Due to its self-perpetuating nature, it can be extremely difficult to reverse severe hyperinflation. However, central banks have several ways to try to reverse high inflation to prevent it from becoming runaway hyperinflation.

Governments can impose price and wage controls that make it illegal for prices and wages to exceed certain levels. Unfortunately, price controls have historically had limited success in reducing inflation.

Central banks can also implement restrictive monetary policy measures in an attempt to calm an overheated economy. By raising interest rates, central banks can make credit more expensive and reduce consumer and business spending. Lower spending means lower demand, which can help alleviate tight supplies.

The best-known example of hyperinflation occurred during Germany’s Weimar Republic in the 1920s. From the start of World War I until November 1923, the German government issued 92.8 quintillion paper marks to pay Germany’s war debts. From 1914 to 1923, the value of the mark fell from about 4.2 marks per US dollar to about 4.2 trillion marks per dollar.

In the United States, the Confederacy experienced hyperinflation during the Civil War thanks to the Confederate government aggressively printing bills to fund the war. During the conflict, commodity prices rose more than 9,000% in Confederate currency.

The United States has never experienced hyperinflation, but the unprecedented government stimulus measures taken during the COVID-19 pandemic have increased a measure of the country’s money supply, known as M2, by 15, $4 trillion in January 2020 to over $21.6 trillion in January 2022 and helped push inflation to its highest level in about four decades. Although there appears to be no signs of hyperinflation at this point, every American should understand the red flags of hyperinflation and its potentially devastating fallout.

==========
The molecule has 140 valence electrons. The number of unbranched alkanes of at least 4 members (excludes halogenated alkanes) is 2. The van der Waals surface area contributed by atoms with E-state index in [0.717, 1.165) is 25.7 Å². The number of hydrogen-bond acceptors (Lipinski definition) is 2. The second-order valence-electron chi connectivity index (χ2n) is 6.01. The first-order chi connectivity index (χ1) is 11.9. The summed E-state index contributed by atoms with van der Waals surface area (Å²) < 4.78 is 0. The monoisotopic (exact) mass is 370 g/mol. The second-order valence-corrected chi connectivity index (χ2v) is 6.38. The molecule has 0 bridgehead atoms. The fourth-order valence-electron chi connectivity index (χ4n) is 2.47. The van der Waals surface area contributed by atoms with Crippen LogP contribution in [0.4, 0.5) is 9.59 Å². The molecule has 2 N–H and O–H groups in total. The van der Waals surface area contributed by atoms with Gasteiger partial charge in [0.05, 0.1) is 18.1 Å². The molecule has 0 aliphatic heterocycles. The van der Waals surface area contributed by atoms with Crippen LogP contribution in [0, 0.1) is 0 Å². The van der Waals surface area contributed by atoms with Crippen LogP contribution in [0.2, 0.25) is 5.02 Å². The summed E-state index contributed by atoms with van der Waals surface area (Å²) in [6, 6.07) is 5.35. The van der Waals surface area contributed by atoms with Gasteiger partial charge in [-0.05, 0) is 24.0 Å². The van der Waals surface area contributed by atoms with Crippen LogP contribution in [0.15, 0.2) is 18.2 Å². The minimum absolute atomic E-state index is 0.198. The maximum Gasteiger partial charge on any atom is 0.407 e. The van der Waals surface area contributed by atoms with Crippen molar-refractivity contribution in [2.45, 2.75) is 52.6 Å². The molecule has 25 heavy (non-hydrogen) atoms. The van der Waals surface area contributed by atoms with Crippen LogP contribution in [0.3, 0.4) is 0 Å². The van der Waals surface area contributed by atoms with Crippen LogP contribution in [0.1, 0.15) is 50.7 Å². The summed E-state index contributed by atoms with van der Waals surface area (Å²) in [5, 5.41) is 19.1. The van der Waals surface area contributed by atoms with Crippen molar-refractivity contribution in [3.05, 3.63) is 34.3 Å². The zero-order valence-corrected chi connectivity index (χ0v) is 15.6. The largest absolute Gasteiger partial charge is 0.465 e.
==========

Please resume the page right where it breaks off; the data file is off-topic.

• Debt reduction. Virtually the only benefit of hyperinflation is that individuals or entities with large debts in the local currency can see their debt burden greatly reduced. Inflation and hyperinflation generally transfer wealth from creditors to borrowers.
  • Exports. High inflation can also make exported goods cheaper for foreign buyers and stimulate demand for exporters. However, it is important to understand that even these potential benefits of high inflation are no consolation to exporters or borrowers if their local currencies and economies completely collapse due to hyperinflation.

  • Decline in purchasing power. Consumers lose the ability to pay for the commons.
  • Currency devaluation. In severe cases of hyperinflation, virtually all local currency wealth is completely wiped out and the value of the currency essentially drops to zero. This wealth reset may include the life savings of many working class citizens.
  • Wide and negative economic consequences. Even when the economy avoids total collapse, hyperinflation can lead to soaring interest rates, shortages of essential goods, bank runs and bankruptcies, and severe economic recession or depression.


No. Annual inflation in the United States peaked at nearly 30% in 1778 during the Revolutionary War and just over 20% in 1917 during World War I.

Not yet, at least. The Federal Reserve has implemented four rounds of quantitative easing since the 2008 global financial crisis, and the United States has yet to experience hyperinflation.

No. A stable low level of inflation is a perfectly healthy part of a growing economy. The US Federal Reserve has declared its long-term target inflation rate to be 2%.